As studios and gyms began shutting and in-person classes were canceled, some of the most inspiring teachers I’ve met around the world started using Instagram to share their gifts of engaging choreography and wisdom. As I spent the first two months of pandemic lockdown in Kenya with my sister, dad and brand-new nephew, Atlas, I happily tuned in for dynamic flows with Marley Vigdorth in Tampa, Florida, and demanding vinyasas with the contortionist-like Tracy Estefane in Beirut, Lebanon. I did an Earth Day session with my wonderful friend Khat Matias in Bali—virtually, of course. And I caught as many of Rachel’s Instagram Live classes as possible considering the time difference. Ultimately, I took every opportunity on my mat, in the grass, to breathe deeply the fresh air of my lush Nairobi environment. 

In those months, yoga helped give me perspective. It forced me to meditate more, and to spend more time appreciating the beauty around me, the sweetness of life. Even if there were scary things going on around me, I could find moments of peace through my practice. Yoga felt like a potent anti-anxiety medication—a natural salve for the creeping sense of unknown.   

But for all that it brought me in the first half of 2020, my relationship to my practice changed most dramatically in mid-June when I discovered we were having a baby! Of course, intellectually I knew growing a human being changes one’s body and movement in huge ways. But I didn’t understand how it would feel until I was actually experiencing it.

It’s not only in physical manifestations that my practice has changed as I’ve shape-shifted in weird and wonderful ways. Many times over I’ve felt like poses that once took no effort suddenly vanished from my repertoire overnight. I had always thought the best classes were the ones that were most difficult. That the most physically advanced feat was the most impressive. I worked, day after day, to perfect things like feather (pincha mayurasana), handstand (adho mukha vrksasana) and monkey side plank (visvamitrasana)—the types of things that make people ooh and aah on Instagram. Forearm balances were one of my favorite challenges. As my yoga teacher friends in Bali can attest, I frequently requested core and inversions in class. I was so proud of what I perceived as the proof of my strength and flexibility.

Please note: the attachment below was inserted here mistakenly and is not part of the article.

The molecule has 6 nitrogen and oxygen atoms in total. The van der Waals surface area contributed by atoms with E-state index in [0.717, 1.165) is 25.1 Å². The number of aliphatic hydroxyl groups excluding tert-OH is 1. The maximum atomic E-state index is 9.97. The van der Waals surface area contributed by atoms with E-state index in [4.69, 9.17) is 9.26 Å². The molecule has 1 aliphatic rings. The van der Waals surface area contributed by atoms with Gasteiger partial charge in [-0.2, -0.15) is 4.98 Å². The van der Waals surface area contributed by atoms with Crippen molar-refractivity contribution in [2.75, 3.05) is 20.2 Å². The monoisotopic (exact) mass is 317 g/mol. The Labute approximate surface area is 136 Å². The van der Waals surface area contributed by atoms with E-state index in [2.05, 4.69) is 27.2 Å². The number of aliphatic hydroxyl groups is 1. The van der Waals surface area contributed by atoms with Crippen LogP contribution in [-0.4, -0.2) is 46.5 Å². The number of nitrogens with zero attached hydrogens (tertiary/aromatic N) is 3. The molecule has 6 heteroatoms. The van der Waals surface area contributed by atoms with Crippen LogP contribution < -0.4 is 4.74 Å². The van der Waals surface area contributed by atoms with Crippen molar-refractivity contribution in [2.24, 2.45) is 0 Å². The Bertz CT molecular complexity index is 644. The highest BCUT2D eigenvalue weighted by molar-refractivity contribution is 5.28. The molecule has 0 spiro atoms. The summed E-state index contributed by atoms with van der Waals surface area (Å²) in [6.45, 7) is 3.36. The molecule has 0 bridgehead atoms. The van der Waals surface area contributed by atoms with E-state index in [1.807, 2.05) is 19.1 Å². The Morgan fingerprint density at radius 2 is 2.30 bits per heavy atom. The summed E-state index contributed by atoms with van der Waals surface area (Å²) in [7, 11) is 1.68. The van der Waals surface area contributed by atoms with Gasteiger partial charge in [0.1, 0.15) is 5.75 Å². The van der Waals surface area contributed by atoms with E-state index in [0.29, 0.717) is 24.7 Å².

Years ago, on Christmas morning in New Zealand, my knee punched a hole through the wall of our Airbnb because I saw my sister do scorpion pose (vrischikasana) and I thought, I should be able to do that, too. I suppose competition is part of human nature. But I’m learning there are ways to temper that default impulse.

As we know, pride isn’t always a good quality. For me it’s been baby to the rescue. As my physical body has expanded I’ve found ever-evolving limitations in the shapes I’m able to contort into, forcing me to step back from going upside-down, from cracking open my sternum in aggressively heart-opening poses. Meanwhile, my mindset has shifted dramatically. This journey has been humbling. 

I’ve realized that actually, excelling at demanding physical poses is not the point of yoga. Being able to wrap your ankle around an inconceivable body part is not why we practice. And now that I have a watermelon-sized baby stretched across my abdomen, preventing me from folding in half, I understand that humility may have been missing from my practice. I never judged other people’s ability in a class, so why did I feel I needed to look perfect doing it myself? (My ballet training evidently fueled this pursuit.)